There’s something about the land and its role in the formation of music that has always intrigued me. From the north of England to Detroit to Los Angeles you can tell where an artist came from simply by the sound and content of their music. That’s diminished a little today, but geographic roots still affect the creative process. Eminem could not tell the stories he tells if he came from anywhere other than Detroit.
The Blues could only be a product of the Delta and the places (Chicago, Kansas City, New York) early Blues musicians took it. Jazz is a product of the dichotomy of classes and styles and mix of cultures in New Orleans and then the refinement that took place when the music hit New York, LA and Chicago. The 1970s had the Asbury Park Sound, the 1990s had Seattle. But the Delta South has had a greater impact on all styles of music than any other place, including Liverpool. The Beatles would not have happened without the music of the Delta.
In the 1970s, there were few American bands bigger than Black Oak Arkansas. Some felt they were a bit of an acquired taste, but the popularity of their records and shows makes it clear a lot of people acquired the taste. As a teenager (think Dazed & Confused, the 1993 Matthew McConaughey movie relocated to the swamps of Jersey) I had more than a passing acquaintance with the band (girls liked them and my parents and older brothers hated them – so yeah, they were in), but there is something beyond the records they released in their prime that make them interesting. The music of Black Oak Arkansas is a complete gumbo of all the styles of music that made the region they came out of the force it is in the history of music.
Listen beyond the pop trappings and you’ll hear bluegrass, Nashville Country, Memphis Soul, Gospel, Rockabilly, the seeds of Southern Rock, Honky-Tonk and straight Blues. All that’s really missing is Jazz and Zydeco. Coming from an area just 30 miles to the west of Memphis in an age and era when the music was exploding, it’s no surprise that a band from the region would be fluent in all of those styles. Throw in the explosion of hippie ethos and all of the things associated with that and Black Oak Arkansas becomes a band that deserves a second look in the pantheon of American music.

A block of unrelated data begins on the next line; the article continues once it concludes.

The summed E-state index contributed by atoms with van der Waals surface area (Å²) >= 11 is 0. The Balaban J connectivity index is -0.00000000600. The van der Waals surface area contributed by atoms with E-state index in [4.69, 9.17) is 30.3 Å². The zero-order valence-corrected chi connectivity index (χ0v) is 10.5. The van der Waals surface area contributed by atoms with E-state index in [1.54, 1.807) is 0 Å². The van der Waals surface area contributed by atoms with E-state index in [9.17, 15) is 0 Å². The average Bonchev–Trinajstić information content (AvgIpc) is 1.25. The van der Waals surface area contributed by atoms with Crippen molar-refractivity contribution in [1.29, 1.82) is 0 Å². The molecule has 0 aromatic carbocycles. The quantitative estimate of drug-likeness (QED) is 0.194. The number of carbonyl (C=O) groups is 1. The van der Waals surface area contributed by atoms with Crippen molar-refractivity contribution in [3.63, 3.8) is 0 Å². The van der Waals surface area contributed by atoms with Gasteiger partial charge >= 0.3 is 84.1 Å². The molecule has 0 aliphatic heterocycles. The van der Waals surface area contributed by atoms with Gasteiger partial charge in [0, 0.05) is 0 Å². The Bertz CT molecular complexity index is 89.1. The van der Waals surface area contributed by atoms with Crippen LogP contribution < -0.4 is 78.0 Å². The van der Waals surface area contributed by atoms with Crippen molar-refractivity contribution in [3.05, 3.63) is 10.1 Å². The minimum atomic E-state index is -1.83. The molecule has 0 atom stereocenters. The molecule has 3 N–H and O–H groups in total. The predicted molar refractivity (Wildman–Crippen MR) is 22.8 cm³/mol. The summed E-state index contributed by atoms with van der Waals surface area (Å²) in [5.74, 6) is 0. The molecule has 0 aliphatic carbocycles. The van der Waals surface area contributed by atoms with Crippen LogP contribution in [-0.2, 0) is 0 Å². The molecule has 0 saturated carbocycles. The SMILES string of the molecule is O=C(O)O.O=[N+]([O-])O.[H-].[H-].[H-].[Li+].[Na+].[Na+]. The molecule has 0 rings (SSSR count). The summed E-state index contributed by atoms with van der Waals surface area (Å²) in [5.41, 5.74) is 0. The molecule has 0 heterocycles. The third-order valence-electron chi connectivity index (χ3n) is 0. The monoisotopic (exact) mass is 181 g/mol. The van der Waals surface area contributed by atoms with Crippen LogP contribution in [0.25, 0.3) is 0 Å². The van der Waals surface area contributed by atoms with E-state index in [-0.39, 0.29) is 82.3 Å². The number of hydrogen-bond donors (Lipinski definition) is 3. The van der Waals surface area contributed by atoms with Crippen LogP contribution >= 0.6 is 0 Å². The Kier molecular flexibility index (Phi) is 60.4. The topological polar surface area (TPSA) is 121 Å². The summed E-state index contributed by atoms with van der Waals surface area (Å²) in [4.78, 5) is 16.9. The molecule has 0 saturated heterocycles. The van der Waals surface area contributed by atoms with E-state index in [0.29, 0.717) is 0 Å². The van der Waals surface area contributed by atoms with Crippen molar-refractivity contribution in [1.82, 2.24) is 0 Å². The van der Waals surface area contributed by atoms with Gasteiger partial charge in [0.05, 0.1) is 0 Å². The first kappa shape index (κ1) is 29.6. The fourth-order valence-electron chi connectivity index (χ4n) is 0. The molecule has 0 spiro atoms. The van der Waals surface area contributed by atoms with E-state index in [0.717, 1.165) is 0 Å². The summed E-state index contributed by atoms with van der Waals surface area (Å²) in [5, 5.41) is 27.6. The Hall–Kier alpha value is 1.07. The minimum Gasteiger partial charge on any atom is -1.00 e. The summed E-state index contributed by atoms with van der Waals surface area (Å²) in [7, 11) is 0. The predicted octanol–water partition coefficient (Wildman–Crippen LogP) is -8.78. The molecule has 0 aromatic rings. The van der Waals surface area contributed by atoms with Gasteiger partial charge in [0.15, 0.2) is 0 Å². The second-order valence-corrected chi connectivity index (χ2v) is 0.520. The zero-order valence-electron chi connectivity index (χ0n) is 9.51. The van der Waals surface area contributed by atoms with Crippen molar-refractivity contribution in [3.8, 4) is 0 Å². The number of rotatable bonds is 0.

I sat down with Rickie Lee Reynolds, main songwriter, founding member and rhythm guitarist for Black Oak at a little burger joint in Memphis Tennessee to get his thoughts on how the time and place his band came from shaped its music. I was treated to enough material to write three of four pieces on the music and the times, but I have deadlines to meet and a limited amount of space, so we’ll stick to the subject matter at hand (for now).
Build Me Up Buttercup followed by Fontella Bass’s Rescue Me played in the background as the sounds of a diner cleaning up after the lunch rush accentuated our conversation. As our lunch arrived, Rickie Lee started the conversation. “The potato is an amazing thing,” he said as he surveyed his Home Fries. “They can do anything,” I replied, thinking as quickly on my feet as ever. We extolled the virtues of mashed potato bread and tater tots for a few minutes and then started exploring.
JS: So, what is it about this area that made it so musical and so innovative?
Reynolds: It’s a blend. In this area, back in the 50s and 60s on the radio during the daytime you could hear Country music or old Soul and Rhythm Blues from WDIA, and that’s all there was. Late at night, WLS from Chicago would kick in and you could hear that damn station all the way down to New Orleans. [Ed. Note – WLS was a station first started by the Sears & Roebuck Company in 1924 to help it sell goods to farmers in the Midwest. In the 1960s they played a mixture of Top 40 and Rock & Roll and were considered one of the cutting-edge stations in the country]. So, musicians around here during that time began blending Country music with old Rhythm & Blues and Soul music with the stuff they heard off WLS. You know, I really like this but I kind of like that too, so in your mind you start writing a song and it melds into both things. The music changed by doing that. It’s like taking a potato and something else and blending the two together to make something different.